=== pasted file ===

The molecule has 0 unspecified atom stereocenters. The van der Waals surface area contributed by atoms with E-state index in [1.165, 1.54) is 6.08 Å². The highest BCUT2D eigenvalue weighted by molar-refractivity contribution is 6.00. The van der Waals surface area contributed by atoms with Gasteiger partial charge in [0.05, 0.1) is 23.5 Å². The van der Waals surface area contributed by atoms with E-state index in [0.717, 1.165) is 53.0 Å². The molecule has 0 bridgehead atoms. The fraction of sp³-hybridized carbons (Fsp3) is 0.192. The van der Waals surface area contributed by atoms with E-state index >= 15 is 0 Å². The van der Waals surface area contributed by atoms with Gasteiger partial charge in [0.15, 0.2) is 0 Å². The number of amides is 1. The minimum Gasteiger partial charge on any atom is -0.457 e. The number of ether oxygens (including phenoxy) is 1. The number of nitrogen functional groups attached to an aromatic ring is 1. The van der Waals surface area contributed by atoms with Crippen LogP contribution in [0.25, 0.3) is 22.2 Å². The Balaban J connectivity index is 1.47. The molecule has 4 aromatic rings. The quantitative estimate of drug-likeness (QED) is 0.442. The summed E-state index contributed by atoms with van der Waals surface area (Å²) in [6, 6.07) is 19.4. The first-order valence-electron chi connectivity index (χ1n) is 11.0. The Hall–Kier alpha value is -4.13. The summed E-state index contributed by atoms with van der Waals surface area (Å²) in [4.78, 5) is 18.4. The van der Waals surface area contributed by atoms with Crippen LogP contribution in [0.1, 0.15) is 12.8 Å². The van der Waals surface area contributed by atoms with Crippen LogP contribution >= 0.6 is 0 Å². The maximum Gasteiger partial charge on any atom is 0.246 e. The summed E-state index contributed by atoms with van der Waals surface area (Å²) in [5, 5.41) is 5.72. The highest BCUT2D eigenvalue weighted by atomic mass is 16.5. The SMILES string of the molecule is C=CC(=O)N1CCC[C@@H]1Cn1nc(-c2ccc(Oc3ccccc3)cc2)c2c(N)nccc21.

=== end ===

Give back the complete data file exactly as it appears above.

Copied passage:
The molecule has 0 unspecified atom stereocenters. The van der Waals surface area contributed by atoms with E-state index in [1.165, 1.54) is 6.08 Å². The highest BCUT2D eigenvalue weighted by molar-refractivity contribution is 6.00. The van der Waals surface area contributed by atoms with Gasteiger partial charge in [0.05, 0.1) is 23.5 Å². The van der Waals surface area contributed by atoms with E-state index in [0.717, 1.165) is 53.0 Å². The molecule has 0 bridgehead atoms. The fraction of sp³-hybridized carbons (Fsp3) is 0.192. The van der Waals surface area contributed by atoms with E-state index >= 15 is 0 Å². The van der Waals surface area contributed by atoms with Gasteiger partial charge in [0.15, 0.2) is 0 Å². The number of amides is 1. The minimum Gasteiger partial charge on any atom is -0.457 e. The number of ether oxygens (including phenoxy) is 1. The number of nitrogen functional groups attached to an aromatic ring is 1. The van der Waals surface area contributed by atoms with Crippen LogP contribution in [0.25, 0.3) is 22.2 Å². The Balaban J connectivity index is 1.47. The molecule has 4 aromatic rings. The quantitative estimate of drug-likeness (QED) is 0.442. The summed E-state index contributed by atoms with van der Waals surface area (Å²) in [6, 6.07) is 19.4. The first-order valence-electron chi connectivity index (χ1n) is 11.0. The Hall–Kier alpha value is -4.13. The summed E-state index contributed by atoms with van der Waals surface area (Å²) in [4.78, 5) is 18.4. The van der Waals surface area contributed by atoms with Crippen LogP contribution in [0.1, 0.15) is 12.8 Å². The van der Waals surface area contributed by atoms with Crippen LogP contribution >= 0.6 is 0 Å². The maximum Gasteiger partial charge on any atom is 0.246 e. The summed E-state index contributed by atoms with van der Waals surface area (Å²) in [5, 5.41) is 5.72. The highest BCUT2D eigenvalue weighted by atomic mass is 16.5. The SMILES string of the molecule is C=CC(=O)N1CCC[C@@H]1Cn1nc(-c2ccc(Oc3ccccc3)cc2)c2c(N)nccc21.